50 Years Ago, Today, The Assassination of Bobby Kennedy
I can remember it like yesterday. June 6, 1968. I was sitting in Social Studies class. Around 11am that morning, an announcement came over the loud speaker that Senator Robert F. Kennedy who was running for President of the United States had been shot and killed earlier that day in California. A silence and shock came over the classroom. There were no cell phones or social media to share the news. It was just us kids in a class sharing our grief.
It was just 2 months prior that Martin Luther King Jr. was shot and killed by an assassin’s bullet in Memphis, Tennessee. Our country was in turbulent times. Robert Kennedy made a historical speech announcing the death of King that drew praise throughout the country in such a very sad time.
Some comments and excerpts from Kennedy’s speech that day in Indianapolis, Indiana where he was on a campaign trip:
Information from Wikipedia:
Kennedy was the first to publicly inform the audience of King’s assassination, causing members of the audience to scream and wail in disbelief. Several of Kennedy’s aides were worried that the delivery of this information would result in a riot. Once the audience quieted down, Kennedy spoke of the threat of disillusion and divisiveness at King’s death and reminded the audience of King’s efforts to “replace that violence, that stain of bloodshed that has spread across our land, with an effort to understand with compassion and love.” Kennedy acknowledged that many in the audience would be filled with anger, especially since the assassin was believed to be a white man. He empathized with the audience by referring to the assassination of his brother, President John F. Kennedy, by a white man. The remarks surprised Kennedy aides, who had never heard him speak of his brother’s death in public. Quoting the ancient Greek playwright Aeschylus, with whom he had become acquainted through his brother’s widow, Jacqueline Kennedy, Kennedy said, “Even in our sleep, pain which cannot forget falls drop by drop upon the heart until, in our own despair, against our will, comes wisdom through the awful grace of God.”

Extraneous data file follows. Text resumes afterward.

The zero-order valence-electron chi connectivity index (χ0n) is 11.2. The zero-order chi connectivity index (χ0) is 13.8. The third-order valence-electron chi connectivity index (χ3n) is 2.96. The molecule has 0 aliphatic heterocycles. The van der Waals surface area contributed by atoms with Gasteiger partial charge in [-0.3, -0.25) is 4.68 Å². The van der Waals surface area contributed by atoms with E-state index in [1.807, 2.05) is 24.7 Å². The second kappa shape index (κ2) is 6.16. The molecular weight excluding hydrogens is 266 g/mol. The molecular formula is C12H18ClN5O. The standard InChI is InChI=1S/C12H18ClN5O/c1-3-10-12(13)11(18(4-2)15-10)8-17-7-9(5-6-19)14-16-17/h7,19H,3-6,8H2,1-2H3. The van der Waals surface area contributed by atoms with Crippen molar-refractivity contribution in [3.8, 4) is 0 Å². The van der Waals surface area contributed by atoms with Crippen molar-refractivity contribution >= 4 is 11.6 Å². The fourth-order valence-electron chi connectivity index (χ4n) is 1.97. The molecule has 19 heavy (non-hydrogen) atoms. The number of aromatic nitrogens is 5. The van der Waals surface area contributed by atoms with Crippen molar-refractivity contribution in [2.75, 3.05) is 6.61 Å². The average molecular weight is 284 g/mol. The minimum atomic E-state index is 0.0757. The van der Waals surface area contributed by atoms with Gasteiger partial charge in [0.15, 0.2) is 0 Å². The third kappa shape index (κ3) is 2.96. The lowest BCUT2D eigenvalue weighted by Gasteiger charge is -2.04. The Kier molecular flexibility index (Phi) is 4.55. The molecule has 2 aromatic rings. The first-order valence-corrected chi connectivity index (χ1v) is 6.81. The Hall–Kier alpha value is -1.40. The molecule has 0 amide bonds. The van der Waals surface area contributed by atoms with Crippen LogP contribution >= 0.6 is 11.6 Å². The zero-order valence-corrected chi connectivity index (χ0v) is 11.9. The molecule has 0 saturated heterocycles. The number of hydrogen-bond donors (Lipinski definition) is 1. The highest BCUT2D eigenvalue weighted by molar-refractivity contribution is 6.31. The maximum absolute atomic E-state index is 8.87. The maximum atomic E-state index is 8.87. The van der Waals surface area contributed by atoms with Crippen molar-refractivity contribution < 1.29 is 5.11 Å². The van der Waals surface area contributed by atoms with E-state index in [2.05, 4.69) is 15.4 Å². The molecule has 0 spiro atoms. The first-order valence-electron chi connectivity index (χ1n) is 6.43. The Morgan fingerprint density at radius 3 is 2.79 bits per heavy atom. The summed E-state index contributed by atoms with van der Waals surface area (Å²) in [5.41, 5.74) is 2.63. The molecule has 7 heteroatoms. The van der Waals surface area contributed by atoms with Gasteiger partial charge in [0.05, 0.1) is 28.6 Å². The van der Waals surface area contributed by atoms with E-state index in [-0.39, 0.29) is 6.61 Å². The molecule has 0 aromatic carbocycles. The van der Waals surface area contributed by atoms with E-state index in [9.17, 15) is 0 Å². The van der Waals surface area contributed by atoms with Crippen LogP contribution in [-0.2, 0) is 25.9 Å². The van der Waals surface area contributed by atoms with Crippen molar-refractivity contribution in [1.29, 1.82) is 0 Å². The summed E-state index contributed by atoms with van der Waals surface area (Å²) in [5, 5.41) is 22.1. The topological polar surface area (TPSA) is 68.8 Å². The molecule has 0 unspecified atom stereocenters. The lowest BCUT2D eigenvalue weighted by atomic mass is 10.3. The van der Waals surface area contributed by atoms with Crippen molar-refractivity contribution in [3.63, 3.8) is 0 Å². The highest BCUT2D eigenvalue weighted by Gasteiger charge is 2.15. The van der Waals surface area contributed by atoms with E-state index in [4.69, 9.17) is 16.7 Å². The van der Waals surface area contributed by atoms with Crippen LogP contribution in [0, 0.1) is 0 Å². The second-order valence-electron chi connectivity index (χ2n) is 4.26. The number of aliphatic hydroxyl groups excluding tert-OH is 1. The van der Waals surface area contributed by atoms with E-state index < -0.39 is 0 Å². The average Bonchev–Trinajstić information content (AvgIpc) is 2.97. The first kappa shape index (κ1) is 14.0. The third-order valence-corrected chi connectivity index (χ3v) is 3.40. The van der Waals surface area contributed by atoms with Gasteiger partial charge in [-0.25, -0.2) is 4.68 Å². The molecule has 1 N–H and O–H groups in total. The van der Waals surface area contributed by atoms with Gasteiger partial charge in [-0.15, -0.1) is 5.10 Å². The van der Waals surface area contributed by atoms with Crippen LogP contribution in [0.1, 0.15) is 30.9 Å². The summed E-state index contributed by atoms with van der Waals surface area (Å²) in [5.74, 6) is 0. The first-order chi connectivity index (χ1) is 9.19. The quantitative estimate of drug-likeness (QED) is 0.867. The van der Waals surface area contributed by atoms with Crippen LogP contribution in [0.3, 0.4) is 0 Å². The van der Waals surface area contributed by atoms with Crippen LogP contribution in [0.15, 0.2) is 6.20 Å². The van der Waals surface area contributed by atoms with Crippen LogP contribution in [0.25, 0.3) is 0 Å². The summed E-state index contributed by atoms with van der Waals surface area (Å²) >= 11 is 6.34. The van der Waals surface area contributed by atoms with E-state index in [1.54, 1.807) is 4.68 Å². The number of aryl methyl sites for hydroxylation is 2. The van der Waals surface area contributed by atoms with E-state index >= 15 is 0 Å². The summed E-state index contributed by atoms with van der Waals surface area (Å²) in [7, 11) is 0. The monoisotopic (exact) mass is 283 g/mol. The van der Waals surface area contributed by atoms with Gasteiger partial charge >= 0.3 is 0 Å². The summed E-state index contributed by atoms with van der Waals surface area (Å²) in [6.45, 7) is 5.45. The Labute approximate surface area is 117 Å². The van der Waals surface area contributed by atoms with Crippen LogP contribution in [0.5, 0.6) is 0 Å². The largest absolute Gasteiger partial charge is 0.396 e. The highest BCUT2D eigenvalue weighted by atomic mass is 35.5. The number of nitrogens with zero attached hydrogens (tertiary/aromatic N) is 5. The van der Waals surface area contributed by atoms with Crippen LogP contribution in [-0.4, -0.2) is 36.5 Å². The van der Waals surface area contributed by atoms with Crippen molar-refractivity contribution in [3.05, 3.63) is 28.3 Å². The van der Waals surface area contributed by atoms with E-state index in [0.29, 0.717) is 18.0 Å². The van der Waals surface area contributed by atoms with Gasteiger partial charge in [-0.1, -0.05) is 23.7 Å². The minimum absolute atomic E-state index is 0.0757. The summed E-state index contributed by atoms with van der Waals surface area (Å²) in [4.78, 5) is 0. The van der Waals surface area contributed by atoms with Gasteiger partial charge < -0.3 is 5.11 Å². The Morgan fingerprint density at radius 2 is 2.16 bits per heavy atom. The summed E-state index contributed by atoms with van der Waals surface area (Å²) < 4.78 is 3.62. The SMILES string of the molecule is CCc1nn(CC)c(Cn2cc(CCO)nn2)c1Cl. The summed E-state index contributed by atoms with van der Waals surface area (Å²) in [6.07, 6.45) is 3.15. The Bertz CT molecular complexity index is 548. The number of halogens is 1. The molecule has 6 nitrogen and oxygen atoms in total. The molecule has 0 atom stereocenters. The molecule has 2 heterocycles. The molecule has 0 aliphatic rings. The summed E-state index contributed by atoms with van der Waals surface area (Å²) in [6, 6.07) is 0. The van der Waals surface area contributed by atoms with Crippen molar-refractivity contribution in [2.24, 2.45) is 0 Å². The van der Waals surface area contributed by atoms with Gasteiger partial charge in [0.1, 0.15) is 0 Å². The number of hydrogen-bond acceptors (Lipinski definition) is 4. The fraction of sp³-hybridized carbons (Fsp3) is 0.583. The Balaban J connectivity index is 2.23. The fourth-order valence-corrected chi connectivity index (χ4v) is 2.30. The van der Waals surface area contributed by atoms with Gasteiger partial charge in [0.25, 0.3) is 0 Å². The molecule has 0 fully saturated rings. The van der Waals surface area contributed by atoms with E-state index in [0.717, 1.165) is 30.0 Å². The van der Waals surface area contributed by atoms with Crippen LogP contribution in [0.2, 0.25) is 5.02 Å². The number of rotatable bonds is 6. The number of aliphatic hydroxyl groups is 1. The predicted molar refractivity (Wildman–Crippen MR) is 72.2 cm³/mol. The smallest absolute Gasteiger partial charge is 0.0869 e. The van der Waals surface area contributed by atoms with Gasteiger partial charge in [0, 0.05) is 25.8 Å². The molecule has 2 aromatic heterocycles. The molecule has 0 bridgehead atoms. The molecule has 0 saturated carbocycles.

Kennedy then delivered one of his most well-remembered remarks: “What we need in the United States is not division; what we need in the United States is not hatred; what we need in the United States is not violence or lawlessness, but love and wisdom, and compassion toward one another, and a feeling of justice towards those who still suffer within our country, whether they be white or whether they be black.” To conclude, Kennedy reiterated his belief that the country needed and wanted unity between blacks and whites and encouraged the country to “dedicate ourselves to what the Greeks wrote so many years ago: to tame the savageness of man and to make gentle the life of this world.” He finished by asking the audience members to pray for “our country and our people.” Rather than exploding in anger at the tragic news of King’s death, the crowd dispersed quietly.
Indianapolis remained calm that night after Kennedy’s remarks, which is believed to have been in part because of the speech. In stark contrast to Indianapolis, riots erupted in more than one hundred U.S. cities including Chicago, New York City, Boston, Detroit, Oakland, Pittsburgh, and Baltimore, killing 35 and injuring more than 2,500. Across the country, approximately 70,000 army and National Guard troops were called out to restore order.
The speech itself has been listed as one of the greatest in American history, ranked 17th by communications scholars in a survey of 20th century American speeches. Former U.S. Congressman and media host Joe Scarborough said that it was Kennedy’s greatest speech, and was what prompted Scarborough into entering into public service. Journalist Joe Klein has called it “politics in its grandest form and highest purpose” and said that it “marked the end of an era” before American political life was taken over by consultants and pollsters.
photos from Wikipedia